Most financial networks depend on exclusivity to achieve security: they keep the bad people out by limiting the number of people who can access them and carefully vetting them. Bitcoin security is based on computation and this allows it to be an open network. As a result, anyone can join the bitcoin network, or rather *everyone* can join the bitcoin network. Crypto-currencies can bring financial services to people around the world who are excluded from banking and international finance because of politics.
Q: There are many who philosophically believe in the core elements of Bitcoin, such as that it’s open source, limited in supply, decentralized and pseudonymous, but they’re suspicious that it can be corrupted or used as a tool for control in the future. How concerned are you about Bitcoin becoming more “centralized”?
Centralization is certainly a concern. Ironically, this means that in the worst case scenario, bitcoin behaves more like a dollar or euro, revealing the weakness of centrally managed and manipulated currencies. While there are some reasons to worry about excessive centralization, there is a tendency to decentralize built into the bitcoin network as it allows innovation to occur at the edges of the network, much like the Internet. Also, the bitcoin community and developers are actively resisting centralization, while the best innovation and solutions built on it are those that take advantage of the de-centralized nature of the system to disrupt and re-invent existing financial systems. Overall, I think bitcoin will result in massive de-centralization and disintermediation of financial services.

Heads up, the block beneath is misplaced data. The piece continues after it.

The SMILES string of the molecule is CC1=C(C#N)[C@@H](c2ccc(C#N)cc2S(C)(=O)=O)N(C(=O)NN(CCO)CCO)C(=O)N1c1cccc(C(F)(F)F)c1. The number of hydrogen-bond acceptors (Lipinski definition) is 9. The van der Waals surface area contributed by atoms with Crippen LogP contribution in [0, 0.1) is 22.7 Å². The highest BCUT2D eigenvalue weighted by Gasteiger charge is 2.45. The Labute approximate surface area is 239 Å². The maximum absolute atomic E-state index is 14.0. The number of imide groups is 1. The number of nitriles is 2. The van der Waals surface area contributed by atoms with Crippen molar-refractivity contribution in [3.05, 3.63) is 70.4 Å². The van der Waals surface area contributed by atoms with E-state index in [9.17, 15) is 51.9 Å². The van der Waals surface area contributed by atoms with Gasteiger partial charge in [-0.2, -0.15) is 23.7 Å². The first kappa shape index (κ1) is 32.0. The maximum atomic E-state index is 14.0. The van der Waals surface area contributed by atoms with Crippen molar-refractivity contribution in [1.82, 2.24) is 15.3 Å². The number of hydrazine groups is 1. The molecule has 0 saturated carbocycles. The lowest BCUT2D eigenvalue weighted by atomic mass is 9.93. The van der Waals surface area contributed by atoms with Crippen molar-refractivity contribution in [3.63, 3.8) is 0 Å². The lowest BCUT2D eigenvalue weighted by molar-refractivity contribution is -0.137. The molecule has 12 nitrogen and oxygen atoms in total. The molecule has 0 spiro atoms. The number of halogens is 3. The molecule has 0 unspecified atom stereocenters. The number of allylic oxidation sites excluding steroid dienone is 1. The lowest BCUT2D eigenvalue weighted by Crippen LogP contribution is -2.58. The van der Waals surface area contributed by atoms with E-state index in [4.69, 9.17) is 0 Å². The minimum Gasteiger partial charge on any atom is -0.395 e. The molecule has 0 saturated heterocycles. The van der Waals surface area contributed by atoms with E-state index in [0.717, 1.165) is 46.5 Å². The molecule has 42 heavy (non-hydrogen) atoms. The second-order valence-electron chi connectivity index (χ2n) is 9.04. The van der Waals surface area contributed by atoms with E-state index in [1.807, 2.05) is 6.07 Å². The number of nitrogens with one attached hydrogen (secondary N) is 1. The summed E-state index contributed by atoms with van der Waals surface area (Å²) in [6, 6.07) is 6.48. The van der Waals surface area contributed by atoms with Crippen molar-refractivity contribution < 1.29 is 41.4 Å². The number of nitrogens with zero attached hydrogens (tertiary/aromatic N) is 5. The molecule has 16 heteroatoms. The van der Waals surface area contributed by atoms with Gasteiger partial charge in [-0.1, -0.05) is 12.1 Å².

Q: Thanks to Edward Snowden, we now have proof that Google and Facebook are essentially hubs to collect our data. Yet they also serve as powerful communication tools to do good in society. Is it fair to say that Bitcoin, even if it’s a data trap, is still a powerful tool to disrupt or is anonymity essential for it to reach its full potential?